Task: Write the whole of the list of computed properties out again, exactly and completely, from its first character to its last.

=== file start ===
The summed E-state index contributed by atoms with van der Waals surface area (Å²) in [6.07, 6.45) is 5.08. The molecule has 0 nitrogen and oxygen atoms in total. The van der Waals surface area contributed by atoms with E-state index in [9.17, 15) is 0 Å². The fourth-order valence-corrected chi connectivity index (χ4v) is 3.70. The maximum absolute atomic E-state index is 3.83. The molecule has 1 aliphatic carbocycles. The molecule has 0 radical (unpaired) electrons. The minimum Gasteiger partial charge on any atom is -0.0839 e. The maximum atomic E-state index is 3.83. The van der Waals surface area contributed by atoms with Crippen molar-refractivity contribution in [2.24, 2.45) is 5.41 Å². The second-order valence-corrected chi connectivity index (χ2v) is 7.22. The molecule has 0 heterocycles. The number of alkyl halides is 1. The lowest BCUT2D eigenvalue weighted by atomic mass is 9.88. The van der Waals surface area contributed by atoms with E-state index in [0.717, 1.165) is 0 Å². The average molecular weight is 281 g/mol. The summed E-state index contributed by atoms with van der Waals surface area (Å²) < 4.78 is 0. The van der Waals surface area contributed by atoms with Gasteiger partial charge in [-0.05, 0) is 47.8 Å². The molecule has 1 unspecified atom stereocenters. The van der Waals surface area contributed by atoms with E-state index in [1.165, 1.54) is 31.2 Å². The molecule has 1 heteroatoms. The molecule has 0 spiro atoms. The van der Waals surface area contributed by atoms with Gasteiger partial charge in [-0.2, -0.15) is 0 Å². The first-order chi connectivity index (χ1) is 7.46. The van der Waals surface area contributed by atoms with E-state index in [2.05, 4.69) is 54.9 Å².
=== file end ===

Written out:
The summed E-state index contributed by atoms with van der Waals surface area (Å²) in [6.07, 6.45) is 5.08. The molecule has 0 nitrogen and oxygen atoms in total. The van der Waals surface area contributed by atoms with E-state index in [9.17, 15) is 0 Å². The fourth-order valence-corrected chi connectivity index (χ4v) is 3.70. The maximum absolute atomic E-state index is 3.83. The molecule has 1 aliphatic carbocycles. The molecule has 0 radical (unpaired) electrons. The minimum Gasteiger partial charge on any atom is -0.0839 e. The maximum atomic E-state index is 3.83. The van der Waals surface area contributed by atoms with Crippen molar-refractivity contribution in [2.24, 2.45) is 5.41 Å². The second-order valence-corrected chi connectivity index (χ2v) is 7.22. The molecule has 0 heterocycles. The number of alkyl halides is 1. The lowest BCUT2D eigenvalue weighted by atomic mass is 9.88. The van der Waals surface area contributed by atoms with E-state index in [0.717, 1.165) is 0 Å². The average molecular weight is 281 g/mol. The summed E-state index contributed by atoms with van der Waals surface area (Å²) < 4.78 is 0. The van der Waals surface area contributed by atoms with Gasteiger partial charge in [-0.05, 0) is 47.8 Å². The molecule has 1 unspecified atom stereocenters. The van der Waals surface area contributed by atoms with E-state index in [1.165, 1.54) is 31.2 Å². The molecule has 1 heteroatoms. The molecule has 0 spiro atoms. The van der Waals surface area contributed by atoms with Gasteiger partial charge in [-0.2, -0.15) is 0 Å². The first-order chi connectivity index (χ1) is 7.46. The van der Waals surface area contributed by atoms with E-state index in [2.05, 4.69) is 54.9 Å².